“I think I have your kayak,” he said. He had bought a kayak off craigslist, he said, that fit the description. He had met the seller at a parking lot in San Marcos and paid him $300. He described the old Ford Explorer, with the same license plate I had seen in Jonathan’s driveway, and he then described the seller as a burly young man with a lot of tattoos. The next day he had gone to buy a new paddle, and he had seen the notice of the stolen kayak in the boat store where my husband had posted it. He brooded about it, and his Vietnamese girlfriend had told him that the kayak had bad feng shui, bad vibes, and he should give it back. And so that was why he was calling.

 

The kayak buyer, as it turned out, worked as a lineman for AT&T, and he was an Irag war veteran. We talked for a while and he confessed that buying the kayak had been a way for him to try to get out in nature and deal with the stresses that were still plaguing him from the war.

 

“I want you to keep the kayak,” I said. “My husband is a veteran as well, and I think you need the kayak more than I do.” I refused his offer of repaying the $300. And so my anger diminished again for a while. At least I knew where the kayak was, and it had found a good home. 

 

A month later, as I was driving past Jonathan’s street, I had an impulse to drive by the old trailer, something like an early warning signal. And sure enough, there was Jonathan, standing out in the yard, his old Ford Explorer in the driveway. The anger boiled up again, and I didn’t hesitate. Foolhardy, as I friend later described it. I got out of the car and stood at the edge of the yard. 

 

“What do you want?” asked Jonathan warily.

 

“You stole my kayak,” I said. “I know who you sold it to and where you sold it.”

 

“Get outta here,” he said. “You got no proof.” 

 

I proceeded to describe the sales transaction. “He even got a picture of your license plate,” I said.

 

At this point, Jonathan decided to resort to class consciousness. “You yuppies,” he said. “You think you have it all,” he sneered.

 

“You don’t know sh-t,” he said. “All the guys in school were scared of me,” he said. “And all the guys in the neighborhood.”

 

For some reason, Jonathan wasn’t scaring me. I saw him strutting down the hallways of Westlake High, the Cuernavaca kid from the rusty trailer home. A bully maybe, but more probably a joke. 

 

“Jonathan, I know you stole my kayak,” I said. “I’m not going to do anything else about it. I just want you to admit you did it. And that will that.”

 

For the first time, he looked at me directly. He nodded. “Yeah,” he said.

 

“Okay then,” I said. “I want you to know that I forgive you.”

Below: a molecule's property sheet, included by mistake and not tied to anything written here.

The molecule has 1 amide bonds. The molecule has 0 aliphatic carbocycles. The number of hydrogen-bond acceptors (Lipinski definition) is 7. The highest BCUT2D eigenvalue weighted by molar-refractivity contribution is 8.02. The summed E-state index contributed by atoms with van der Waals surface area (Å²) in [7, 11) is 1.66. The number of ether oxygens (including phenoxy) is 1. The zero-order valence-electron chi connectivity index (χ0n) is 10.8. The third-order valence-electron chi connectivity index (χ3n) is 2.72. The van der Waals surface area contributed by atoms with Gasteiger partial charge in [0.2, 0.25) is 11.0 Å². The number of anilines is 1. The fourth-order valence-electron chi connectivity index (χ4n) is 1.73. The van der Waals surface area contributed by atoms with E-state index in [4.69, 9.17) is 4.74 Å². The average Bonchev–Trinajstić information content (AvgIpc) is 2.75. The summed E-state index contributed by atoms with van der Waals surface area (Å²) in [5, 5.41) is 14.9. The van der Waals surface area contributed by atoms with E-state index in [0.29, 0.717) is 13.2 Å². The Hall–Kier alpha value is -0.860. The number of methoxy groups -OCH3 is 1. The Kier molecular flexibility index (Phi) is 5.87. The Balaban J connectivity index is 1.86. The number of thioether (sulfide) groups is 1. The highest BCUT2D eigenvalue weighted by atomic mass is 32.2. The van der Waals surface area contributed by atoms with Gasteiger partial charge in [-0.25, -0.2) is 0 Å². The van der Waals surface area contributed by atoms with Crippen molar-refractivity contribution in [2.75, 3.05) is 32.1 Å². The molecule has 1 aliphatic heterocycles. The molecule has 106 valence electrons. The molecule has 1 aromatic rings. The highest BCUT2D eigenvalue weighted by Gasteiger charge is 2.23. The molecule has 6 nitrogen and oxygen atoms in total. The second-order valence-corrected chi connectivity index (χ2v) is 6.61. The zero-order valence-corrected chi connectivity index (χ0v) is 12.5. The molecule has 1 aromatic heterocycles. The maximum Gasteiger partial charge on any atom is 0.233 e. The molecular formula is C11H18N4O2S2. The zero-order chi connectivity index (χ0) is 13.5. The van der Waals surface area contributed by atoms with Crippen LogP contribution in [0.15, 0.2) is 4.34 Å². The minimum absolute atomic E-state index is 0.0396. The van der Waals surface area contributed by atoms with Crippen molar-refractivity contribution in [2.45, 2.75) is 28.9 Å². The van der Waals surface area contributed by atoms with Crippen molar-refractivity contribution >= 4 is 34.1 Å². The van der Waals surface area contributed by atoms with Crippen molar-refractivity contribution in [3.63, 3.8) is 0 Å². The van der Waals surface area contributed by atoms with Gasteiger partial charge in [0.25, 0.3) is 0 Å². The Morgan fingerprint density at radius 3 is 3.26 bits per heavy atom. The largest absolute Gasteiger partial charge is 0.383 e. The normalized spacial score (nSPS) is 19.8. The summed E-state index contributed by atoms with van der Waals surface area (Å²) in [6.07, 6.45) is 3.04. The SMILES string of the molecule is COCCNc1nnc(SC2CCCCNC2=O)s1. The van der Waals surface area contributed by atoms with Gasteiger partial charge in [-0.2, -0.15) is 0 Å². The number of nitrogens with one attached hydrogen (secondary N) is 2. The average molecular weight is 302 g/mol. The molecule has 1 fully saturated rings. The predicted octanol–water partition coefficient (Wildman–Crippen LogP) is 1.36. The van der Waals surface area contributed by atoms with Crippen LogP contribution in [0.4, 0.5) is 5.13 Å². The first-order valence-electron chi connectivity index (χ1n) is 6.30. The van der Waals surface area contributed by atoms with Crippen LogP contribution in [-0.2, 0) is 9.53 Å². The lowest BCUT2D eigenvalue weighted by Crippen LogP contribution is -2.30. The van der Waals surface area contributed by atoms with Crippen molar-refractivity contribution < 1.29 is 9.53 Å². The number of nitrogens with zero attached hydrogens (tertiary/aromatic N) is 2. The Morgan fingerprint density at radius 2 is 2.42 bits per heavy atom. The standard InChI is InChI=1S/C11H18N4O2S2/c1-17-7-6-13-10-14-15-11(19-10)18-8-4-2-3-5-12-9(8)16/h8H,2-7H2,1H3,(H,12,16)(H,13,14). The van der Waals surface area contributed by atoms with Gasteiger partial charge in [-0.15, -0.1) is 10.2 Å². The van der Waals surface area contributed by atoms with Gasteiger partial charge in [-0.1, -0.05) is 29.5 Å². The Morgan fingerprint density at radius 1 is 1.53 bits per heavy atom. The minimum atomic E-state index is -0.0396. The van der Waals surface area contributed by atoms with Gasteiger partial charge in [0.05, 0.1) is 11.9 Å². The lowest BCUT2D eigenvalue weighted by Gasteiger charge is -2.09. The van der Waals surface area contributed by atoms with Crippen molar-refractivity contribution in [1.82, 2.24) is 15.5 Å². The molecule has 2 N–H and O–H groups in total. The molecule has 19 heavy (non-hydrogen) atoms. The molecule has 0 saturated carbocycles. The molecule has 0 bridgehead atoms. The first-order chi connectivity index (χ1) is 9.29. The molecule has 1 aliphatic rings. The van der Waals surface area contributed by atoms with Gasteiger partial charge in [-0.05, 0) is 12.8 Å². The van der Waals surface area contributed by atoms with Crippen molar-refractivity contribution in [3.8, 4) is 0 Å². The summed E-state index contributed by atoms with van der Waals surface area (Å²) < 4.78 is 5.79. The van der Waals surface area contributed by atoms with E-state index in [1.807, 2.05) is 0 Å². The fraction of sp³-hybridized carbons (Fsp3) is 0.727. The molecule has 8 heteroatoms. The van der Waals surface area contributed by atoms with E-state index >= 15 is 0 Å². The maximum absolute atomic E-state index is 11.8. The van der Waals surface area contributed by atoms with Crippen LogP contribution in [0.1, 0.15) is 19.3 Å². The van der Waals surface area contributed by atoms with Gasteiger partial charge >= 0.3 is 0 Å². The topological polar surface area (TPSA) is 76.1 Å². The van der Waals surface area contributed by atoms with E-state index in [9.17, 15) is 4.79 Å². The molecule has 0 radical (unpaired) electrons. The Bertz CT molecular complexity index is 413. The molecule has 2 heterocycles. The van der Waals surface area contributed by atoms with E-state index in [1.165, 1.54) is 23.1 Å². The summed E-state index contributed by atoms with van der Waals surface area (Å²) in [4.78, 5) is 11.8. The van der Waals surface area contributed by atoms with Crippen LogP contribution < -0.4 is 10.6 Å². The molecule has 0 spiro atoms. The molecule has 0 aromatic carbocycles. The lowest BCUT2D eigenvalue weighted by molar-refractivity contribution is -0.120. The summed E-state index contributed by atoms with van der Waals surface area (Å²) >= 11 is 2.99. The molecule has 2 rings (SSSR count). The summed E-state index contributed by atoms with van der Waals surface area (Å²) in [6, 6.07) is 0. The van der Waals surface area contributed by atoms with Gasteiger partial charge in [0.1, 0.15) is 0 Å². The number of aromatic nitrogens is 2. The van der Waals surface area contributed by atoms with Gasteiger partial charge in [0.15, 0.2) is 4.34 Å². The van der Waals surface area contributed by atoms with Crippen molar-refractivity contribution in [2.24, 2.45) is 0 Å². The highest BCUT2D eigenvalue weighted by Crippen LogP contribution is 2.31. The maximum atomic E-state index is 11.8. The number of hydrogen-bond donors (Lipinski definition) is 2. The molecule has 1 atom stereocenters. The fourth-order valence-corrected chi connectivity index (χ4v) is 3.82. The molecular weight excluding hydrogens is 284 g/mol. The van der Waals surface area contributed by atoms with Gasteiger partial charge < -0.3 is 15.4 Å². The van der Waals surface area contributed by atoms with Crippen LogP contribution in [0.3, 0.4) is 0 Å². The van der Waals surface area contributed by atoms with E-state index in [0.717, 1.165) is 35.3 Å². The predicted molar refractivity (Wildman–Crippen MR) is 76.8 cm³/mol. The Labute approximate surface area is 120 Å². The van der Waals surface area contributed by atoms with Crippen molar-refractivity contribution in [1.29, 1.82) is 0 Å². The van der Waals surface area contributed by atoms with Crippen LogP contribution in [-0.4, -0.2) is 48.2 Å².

His glance wavered, and something in his face changed. He shrugged again. “I can get you a new kayak, really cheap,” he said.

 

“No thanks,” I said. I walked back to my car and drove away, my anger gone for good. I wondered how often Jonathan had admitted a wrong and how often he had been forgiven for it.

 

I don’t know where my forgiveness came from. The words just came out, unbidden, and I meant them. On some level, I knew forgiveness was the only way to get this episode out of my psyche. And I didn’t give Jonathan another thought for five years. No more fussing and fuming as I drove past his street. Peace at last. 

 

And then five years later, I was sitting at my special meditation spot at the lake when a friend interrupted my morning reverie. I had discovered the spot, actually a bench on a fishing pier, where I watch the light and water put on a quietly spectacular show at sunrise, a few months earlier. I’m not sure why, but I feel an inner peace at that particular spot that I don’t experience anywhere else. The spot, as it happens, is about a hundred yards from where my kayak was stolen.

 

“Did you hear the news about your old friend Jonathan?” the friend asked. “He got arrested for stealing bicycles. And they’ve got him on federal charges. Racketeering.”

 

I walked back to my house and immediately googled Jonathan’s name. Sure enough, he had been arrested for stealing more than $75,000 worth of top-end bicycles from different places around the state. There was his picture, along with three other alleged perpetrators. They looked scary. 

 

Then, thanks to a tip from another friend, I found Jonathan’s Facebook page, where he had posted—and boasted—about all the new toys he had acquired. There were pictures of new motorcycles, new trucks, a new dog, a new girlfriend. Posts about his new life at an apartment next to a marina on Lake Travis. And then a post about being sick and alone. And then no more posts.

 

Obviously, my forgiveness had not stopped Jonathan from stealing. He had clearly not changed his ways and had even escalated his scale of operations. But there had been a gap between the kayak theft and this alleged spree of thievery. Had he stopped for a while? I don’t know. But I do know that I’ve been able to find peace of mind in a place that had once brought me great anger. I still walk to the lake many mornings to sit at what I still think of as my meditation spot, where the light on the water is always different. The slow-moving current is where I sent my husband’s ashes fourteen years ago, and with it so many memories, some bittersweet. Someday I hope to forgive myself for my own shortcomings and let them go into that current where my husband and I once paddled together. That’s something no thief could take away.

 

A former journalist, Carol Flake Chapman returned to poetry and creative nonfiction following the sudden death of her husband on a wild river in Guatemala. She was seeking literary form that would not only be healing but which would offer a response to a world gone haywire. Nonfiction .